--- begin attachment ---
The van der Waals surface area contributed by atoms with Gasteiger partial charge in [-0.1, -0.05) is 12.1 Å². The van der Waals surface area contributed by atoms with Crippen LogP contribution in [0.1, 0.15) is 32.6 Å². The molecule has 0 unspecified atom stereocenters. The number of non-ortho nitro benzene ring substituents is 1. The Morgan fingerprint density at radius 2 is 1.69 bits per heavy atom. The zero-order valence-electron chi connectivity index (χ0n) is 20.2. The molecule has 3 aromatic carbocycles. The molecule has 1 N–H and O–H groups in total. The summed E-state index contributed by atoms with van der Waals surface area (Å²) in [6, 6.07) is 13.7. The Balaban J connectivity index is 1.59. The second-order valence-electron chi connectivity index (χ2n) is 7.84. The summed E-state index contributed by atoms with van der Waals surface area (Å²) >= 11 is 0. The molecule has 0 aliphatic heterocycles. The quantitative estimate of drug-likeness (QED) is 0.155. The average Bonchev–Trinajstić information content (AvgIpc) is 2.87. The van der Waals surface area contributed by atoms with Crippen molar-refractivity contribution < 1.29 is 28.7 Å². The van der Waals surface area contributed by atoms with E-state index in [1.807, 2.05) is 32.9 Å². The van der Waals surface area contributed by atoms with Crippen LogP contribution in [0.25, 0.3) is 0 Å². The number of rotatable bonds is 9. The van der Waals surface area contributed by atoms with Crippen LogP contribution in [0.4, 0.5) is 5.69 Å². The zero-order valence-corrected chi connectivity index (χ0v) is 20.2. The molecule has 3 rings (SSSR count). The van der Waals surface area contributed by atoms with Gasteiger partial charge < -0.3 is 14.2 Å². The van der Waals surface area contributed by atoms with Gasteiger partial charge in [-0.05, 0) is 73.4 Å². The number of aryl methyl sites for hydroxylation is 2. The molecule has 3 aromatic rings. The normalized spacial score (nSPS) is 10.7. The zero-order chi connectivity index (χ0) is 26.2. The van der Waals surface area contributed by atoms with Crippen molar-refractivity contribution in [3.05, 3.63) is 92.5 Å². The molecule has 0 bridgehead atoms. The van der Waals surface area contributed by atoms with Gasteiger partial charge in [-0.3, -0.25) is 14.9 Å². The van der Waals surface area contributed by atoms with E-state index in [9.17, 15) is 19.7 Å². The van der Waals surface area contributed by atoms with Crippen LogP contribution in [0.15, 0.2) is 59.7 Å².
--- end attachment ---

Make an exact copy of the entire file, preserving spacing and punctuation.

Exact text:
The van der Waals surface area contributed by atoms with Gasteiger partial charge in [-0.1, -0.05) is 12.1 Å². The van der Waals surface area contributed by atoms with Crippen LogP contribution in [0.1, 0.15) is 32.6 Å². The molecule has 0 unspecified atom stereocenters. The number of non-ortho nitro benzene ring substituents is 1. The Morgan fingerprint density at radius 2 is 1.69 bits per heavy atom. The zero-order valence-electron chi connectivity index (χ0n) is 20.2. The molecule has 3 aromatic carbocycles. The molecule has 1 N–H and O–H groups in total. The summed E-state index contributed by atoms with van der Waals surface area (Å²) in [6, 6.07) is 13.7. The Balaban J connectivity index is 1.59. The second-order valence-electron chi connectivity index (χ2n) is 7.84. The summed E-state index contributed by atoms with van der Waals surface area (Å²) >= 11 is 0. The molecule has 0 aliphatic heterocycles. The quantitative estimate of drug-likeness (QED) is 0.155. The average Bonchev–Trinajstić information content (AvgIpc) is 2.87. The van der Waals surface area contributed by atoms with Crippen molar-refractivity contribution < 1.29 is 28.7 Å². The van der Waals surface area contributed by atoms with E-state index in [1.807, 2.05) is 32.9 Å². The van der Waals surface area contributed by atoms with Crippen LogP contribution in [0.25, 0.3) is 0 Å². The number of rotatable bonds is 9. The van der Waals surface area contributed by atoms with Crippen LogP contribution in [0.4, 0.5) is 5.69 Å². The zero-order valence-corrected chi connectivity index (χ0v) is 20.2. The molecule has 3 rings (SSSR count). The van der Waals surface area contributed by atoms with Gasteiger partial charge < -0.3 is 14.2 Å². The van der Waals surface area contributed by atoms with Gasteiger partial charge in [-0.05, 0) is 73.4 Å². The number of aryl methyl sites for hydroxylation is 2. The molecule has 3 aromatic rings. The normalized spacial score (nSPS) is 10.7. The zero-order chi connectivity index (χ0) is 26.2. The van der Waals surface area contributed by atoms with Crippen molar-refractivity contribution in [3.05, 3.63) is 92.5 Å². The molecule has 0 bridgehead atoms. The van der Waals surface area contributed by atoms with Gasteiger partial charge in [-0.3, -0.25) is 14.9 Å². The van der Waals surface area contributed by atoms with E-state index in [9.17, 15) is 19.7 Å². The van der Waals surface area contributed by atoms with Crippen LogP contribution in [0.15, 0.2) is 59.7 Å².